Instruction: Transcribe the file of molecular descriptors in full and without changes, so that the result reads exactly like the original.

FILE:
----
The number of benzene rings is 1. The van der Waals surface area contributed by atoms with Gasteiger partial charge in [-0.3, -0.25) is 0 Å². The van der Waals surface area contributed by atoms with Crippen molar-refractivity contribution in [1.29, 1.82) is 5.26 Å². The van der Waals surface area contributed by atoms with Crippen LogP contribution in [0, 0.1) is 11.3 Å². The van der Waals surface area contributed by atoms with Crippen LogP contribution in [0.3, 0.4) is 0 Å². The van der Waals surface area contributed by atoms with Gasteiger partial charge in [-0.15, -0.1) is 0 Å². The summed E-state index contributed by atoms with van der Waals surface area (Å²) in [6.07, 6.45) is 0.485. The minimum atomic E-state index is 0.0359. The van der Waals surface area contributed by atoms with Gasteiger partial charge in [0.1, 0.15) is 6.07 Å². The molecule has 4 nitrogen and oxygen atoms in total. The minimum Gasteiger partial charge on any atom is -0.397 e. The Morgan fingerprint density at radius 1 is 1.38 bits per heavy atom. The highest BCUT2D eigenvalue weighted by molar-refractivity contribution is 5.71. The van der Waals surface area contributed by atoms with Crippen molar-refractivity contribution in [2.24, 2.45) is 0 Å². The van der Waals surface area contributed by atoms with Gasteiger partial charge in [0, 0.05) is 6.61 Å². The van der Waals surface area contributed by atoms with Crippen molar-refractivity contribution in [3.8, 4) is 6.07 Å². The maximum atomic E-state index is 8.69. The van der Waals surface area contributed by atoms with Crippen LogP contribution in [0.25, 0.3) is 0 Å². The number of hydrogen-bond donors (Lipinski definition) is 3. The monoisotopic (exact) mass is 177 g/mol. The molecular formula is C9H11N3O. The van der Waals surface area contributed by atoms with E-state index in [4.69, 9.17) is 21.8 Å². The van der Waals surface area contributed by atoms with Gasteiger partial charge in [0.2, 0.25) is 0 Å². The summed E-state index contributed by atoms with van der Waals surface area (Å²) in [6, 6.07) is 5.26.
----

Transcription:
The number of benzene rings is 1. The van der Waals surface area contributed by atoms with Gasteiger partial charge in [-0.3, -0.25) is 0 Å². The van der Waals surface area contributed by atoms with Crippen molar-refractivity contribution in [1.29, 1.82) is 5.26 Å². The van der Waals surface area contributed by atoms with Crippen LogP contribution in [0, 0.1) is 11.3 Å². The van der Waals surface area contributed by atoms with Crippen LogP contribution in [0.3, 0.4) is 0 Å². The van der Waals surface area contributed by atoms with Gasteiger partial charge in [-0.15, -0.1) is 0 Å². The summed E-state index contributed by atoms with van der Waals surface area (Å²) in [6.07, 6.45) is 0.485. The minimum atomic E-state index is 0.0359. The van der Waals surface area contributed by atoms with Gasteiger partial charge in [0.1, 0.15) is 6.07 Å². The molecule has 4 nitrogen and oxygen atoms in total. The minimum Gasteiger partial charge on any atom is -0.397 e. The Morgan fingerprint density at radius 1 is 1.38 bits per heavy atom. The highest BCUT2D eigenvalue weighted by molar-refractivity contribution is 5.71. The van der Waals surface area contributed by atoms with Crippen molar-refractivity contribution in [2.24, 2.45) is 0 Å². The van der Waals surface area contributed by atoms with Gasteiger partial charge in [0, 0.05) is 6.61 Å². The van der Waals surface area contributed by atoms with Crippen molar-refractivity contribution in [3.8, 4) is 6.07 Å². The maximum atomic E-state index is 8.69. The van der Waals surface area contributed by atoms with Crippen LogP contribution in [0.25, 0.3) is 0 Å². The number of hydrogen-bond donors (Lipinski definition) is 3. The monoisotopic (exact) mass is 177 g/mol. The molecular formula is C9H11N3O. The van der Waals surface area contributed by atoms with E-state index in [4.69, 9.17) is 21.8 Å². The van der Waals surface area contributed by atoms with Gasteiger partial charge in [0.2, 0.25) is 0 Å². The summed E-state index contributed by atoms with van der Waals surface area (Å²) in [6, 6.07) is 5.26.